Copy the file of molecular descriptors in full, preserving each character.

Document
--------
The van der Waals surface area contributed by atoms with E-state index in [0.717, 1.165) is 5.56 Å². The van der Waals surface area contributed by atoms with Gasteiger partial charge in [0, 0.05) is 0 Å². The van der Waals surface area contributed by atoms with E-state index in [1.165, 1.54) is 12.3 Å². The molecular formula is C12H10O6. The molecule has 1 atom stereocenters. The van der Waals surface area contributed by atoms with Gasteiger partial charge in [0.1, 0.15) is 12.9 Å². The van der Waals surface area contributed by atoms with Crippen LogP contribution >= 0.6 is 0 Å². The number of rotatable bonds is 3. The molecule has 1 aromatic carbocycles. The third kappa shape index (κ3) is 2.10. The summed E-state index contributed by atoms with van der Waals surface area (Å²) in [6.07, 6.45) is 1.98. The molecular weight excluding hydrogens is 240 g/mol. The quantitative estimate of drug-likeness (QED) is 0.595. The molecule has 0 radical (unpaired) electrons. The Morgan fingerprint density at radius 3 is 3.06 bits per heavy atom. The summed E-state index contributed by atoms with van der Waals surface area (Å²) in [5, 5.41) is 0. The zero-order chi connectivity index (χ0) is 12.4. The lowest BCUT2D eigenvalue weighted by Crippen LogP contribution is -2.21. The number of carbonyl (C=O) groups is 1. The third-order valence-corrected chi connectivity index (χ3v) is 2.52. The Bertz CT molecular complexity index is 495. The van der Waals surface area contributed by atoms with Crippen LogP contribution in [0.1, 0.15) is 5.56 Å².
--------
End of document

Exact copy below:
The van der Waals surface area contributed by atoms with E-state index in [0.717, 1.165) is 5.56 Å². The van der Waals surface area contributed by atoms with Gasteiger partial charge in [0, 0.05) is 0 Å². The van der Waals surface area contributed by atoms with E-state index in [1.165, 1.54) is 12.3 Å². The molecular formula is C12H10O6. The molecule has 1 atom stereocenters. The van der Waals surface area contributed by atoms with Gasteiger partial charge in [0.1, 0.15) is 12.9 Å². The van der Waals surface area contributed by atoms with Crippen LogP contribution >= 0.6 is 0 Å². The number of rotatable bonds is 3. The molecule has 1 aromatic carbocycles. The third kappa shape index (κ3) is 2.10. The summed E-state index contributed by atoms with van der Waals surface area (Å²) in [6.07, 6.45) is 1.98. The molecular weight excluding hydrogens is 240 g/mol. The quantitative estimate of drug-likeness (QED) is 0.595. The molecule has 0 radical (unpaired) electrons. The Morgan fingerprint density at radius 3 is 3.06 bits per heavy atom. The summed E-state index contributed by atoms with van der Waals surface area (Å²) in [5, 5.41) is 0. The zero-order chi connectivity index (χ0) is 12.4. The lowest BCUT2D eigenvalue weighted by Crippen LogP contribution is -2.21. The number of carbonyl (C=O) groups is 1. The third-order valence-corrected chi connectivity index (χ3v) is 2.52. The Bertz CT molecular complexity index is 495. The van der Waals surface area contributed by atoms with Crippen LogP contribution in [0.1, 0.15) is 5.56 Å².